Renowned photographer from Western Mass is changing the way dogs are photographed from Boston to San Francisco.
Are you reading this on your phone? If not, chances are you have read something today on your phone. And there are equally high chances that you have taken a photo on your phone today. You may find it annoying that there are phones in our faces non-stop in today’s world, but it is the truth, and for most of us, we enjoy the creative access our phones give us on the go. They allow us to capture that perfect photo of our dog when he shakes or jumps to catch the Frisbee. With accessibility and convenience taken care of, we can focus on other aspects of photography that allow us to get that perfect shot.
Since I am not a professional photographer, I reached out to interview renowned photographer Jesse Freidin who gave me the breakdown of
“How to get the perfect Dog Photo!”
Be Calm and Stay Present
A lot of dog photographers will tell you to throw treats and play with toys, but I find the best photos and most authentic representation of the dog’s personality comes out when you remain calm and centered in your energy. This allows the dog to truly be him or herself!
Bring the Subject into the best light
The best light will be a space in bright, open shade. Examples are underneath a tree or close to a window. Some think the best light is in direct sun, but bright light creates shadows on the eyes and places that you want to emphasize in your subject.
Allow Personality to come through
The goal is to capture the personality of the dog, so having them sit and stay isn’t going to capture that. Find a place where your subject is at ease, and let them guide the shoot.
Know your equipment
Whether you are using a phone of camera, knowing your equipment is key! Become comfortable with the features. Also, make sure your equipment is in the same light as your subject. This makes for a great, and predictable shot.
Get on the same level
Standing over a dog and taking a photo looking down isn’t going to be the best perspective. Sit or lie down on the ground to get on the same level. This will give you a great shot!
A little bit about the expert: Jesse Freidin is a professional photographer that has mastered his style in dog photography. Not only is he fascinated by the human-dog connection, he is able to draw that our and capture it in a single image that is cherished by the owner forever.
But the truth is, Jesse grew up being a little afraid of dogs.
When you hear this, you may think, oh wow! He must have grown up with many dogs, and your mind may guide you through a series of images of a young boy on a farm with dogs licking his face and a sort of jungle book type of deal. But the truth is, Jesse grew up being a little afraid of dogs. After being bit as a child, Jesse was a little stand offish to dogs, that is, until he got a job at a doggie daycare in San Francisco (yup he needed a job that bad!). He found himself in a room full of large dogs, all barking, which was definitely not his comfort zone. A large pitbull named Linux (appropriate for San Francisco) seemingly took Jesse under his wing and quieted all of the dogs. He made Jesse feel safe, and from that moment on, Jesse was extremely fascinated with this connection between humans and dogs.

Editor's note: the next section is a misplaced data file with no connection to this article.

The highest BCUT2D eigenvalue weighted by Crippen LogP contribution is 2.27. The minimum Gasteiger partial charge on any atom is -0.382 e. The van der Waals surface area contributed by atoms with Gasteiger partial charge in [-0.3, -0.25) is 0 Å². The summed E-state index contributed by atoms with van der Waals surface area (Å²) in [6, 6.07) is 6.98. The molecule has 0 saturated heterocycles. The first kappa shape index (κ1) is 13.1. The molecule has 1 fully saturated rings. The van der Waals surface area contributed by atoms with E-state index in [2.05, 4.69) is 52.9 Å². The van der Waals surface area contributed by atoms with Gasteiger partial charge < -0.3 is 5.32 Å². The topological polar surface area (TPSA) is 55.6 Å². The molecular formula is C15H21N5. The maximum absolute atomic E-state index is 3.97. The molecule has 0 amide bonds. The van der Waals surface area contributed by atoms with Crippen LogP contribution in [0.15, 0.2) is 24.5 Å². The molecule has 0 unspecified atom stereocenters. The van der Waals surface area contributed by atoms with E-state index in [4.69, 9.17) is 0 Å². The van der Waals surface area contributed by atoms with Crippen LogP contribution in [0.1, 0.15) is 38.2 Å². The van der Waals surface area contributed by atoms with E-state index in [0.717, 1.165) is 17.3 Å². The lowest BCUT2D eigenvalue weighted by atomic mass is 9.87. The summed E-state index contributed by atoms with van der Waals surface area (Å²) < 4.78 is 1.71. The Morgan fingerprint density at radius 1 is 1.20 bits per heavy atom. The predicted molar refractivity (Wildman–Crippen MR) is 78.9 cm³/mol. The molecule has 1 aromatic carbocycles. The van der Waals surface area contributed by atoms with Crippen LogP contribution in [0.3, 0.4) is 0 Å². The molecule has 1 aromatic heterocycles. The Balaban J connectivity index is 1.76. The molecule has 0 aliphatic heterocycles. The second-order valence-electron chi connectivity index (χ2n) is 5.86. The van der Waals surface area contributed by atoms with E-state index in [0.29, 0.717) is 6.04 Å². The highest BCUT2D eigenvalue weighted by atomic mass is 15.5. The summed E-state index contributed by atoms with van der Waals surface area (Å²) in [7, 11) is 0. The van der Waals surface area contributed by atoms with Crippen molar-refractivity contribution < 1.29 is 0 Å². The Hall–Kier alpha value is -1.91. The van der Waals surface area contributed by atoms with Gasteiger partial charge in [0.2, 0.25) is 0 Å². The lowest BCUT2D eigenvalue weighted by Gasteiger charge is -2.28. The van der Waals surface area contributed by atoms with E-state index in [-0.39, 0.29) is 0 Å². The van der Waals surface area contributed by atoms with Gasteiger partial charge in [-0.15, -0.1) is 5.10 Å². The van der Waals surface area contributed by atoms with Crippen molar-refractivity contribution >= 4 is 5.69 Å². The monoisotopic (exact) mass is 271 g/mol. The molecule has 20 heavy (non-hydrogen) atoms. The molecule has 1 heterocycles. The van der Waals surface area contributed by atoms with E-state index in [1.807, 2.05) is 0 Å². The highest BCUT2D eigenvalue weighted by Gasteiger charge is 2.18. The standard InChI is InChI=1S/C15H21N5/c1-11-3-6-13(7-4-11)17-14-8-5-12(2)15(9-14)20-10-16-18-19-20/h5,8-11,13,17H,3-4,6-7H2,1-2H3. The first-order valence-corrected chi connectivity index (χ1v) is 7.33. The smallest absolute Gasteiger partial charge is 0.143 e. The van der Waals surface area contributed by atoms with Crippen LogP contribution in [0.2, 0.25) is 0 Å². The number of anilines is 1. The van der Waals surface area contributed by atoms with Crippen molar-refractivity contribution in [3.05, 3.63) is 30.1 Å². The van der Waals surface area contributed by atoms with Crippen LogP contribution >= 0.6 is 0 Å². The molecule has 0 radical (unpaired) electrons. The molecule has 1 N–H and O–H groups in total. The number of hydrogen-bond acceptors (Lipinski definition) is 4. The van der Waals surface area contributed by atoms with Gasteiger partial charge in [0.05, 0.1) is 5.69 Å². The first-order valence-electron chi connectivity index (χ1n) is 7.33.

…from that moment on, Jesse was extremely fascinated with this connection between humans and dogs.
Being a self-taught photographer, Jesse later became an apprentice at a family photography studio, which opened his world and led him to his current career.
So, what sets Jesse apart from other dog photographers? This is what he had to say:
- The focus is black and white portraits of dogs, in a fine art style
- Use of film in many shoots
- Intimate connection that the dog and owner experience during the shoot
- Prints are hand developed, matted and framed by Jesse in his studio in Western Mass.
- The photos are pieces of fine art that are not sold digitally, but rather in frames, shipped to the customer and hung on their wall.
When asked if he ever feels burned out, Jesse mentions that it is an important topic that everyone experiences.
Jesse talks in language that really shows his calm and balanced nature, using words like “balanced” “Present” and “Intentional.” When asked if he ever feels burned out, Jesse mentions that it is an important topic that everyone experiences. Having to use both the left and right brain to run a creative business, he has certainly felt burn out. The key for him during these times is to take time away from work and let the brain air out. This allows him to stay fresh. Additionally, side projects are something Jesse mentions as a sort of “medicine,” and a recent side project is a book called “Finding Shelter” that Jesse wrote on the shelter culture.
Read more on his website, and go out into the world and capture some great photos of your dog child!
If you could list my website and/or social here that would be great J
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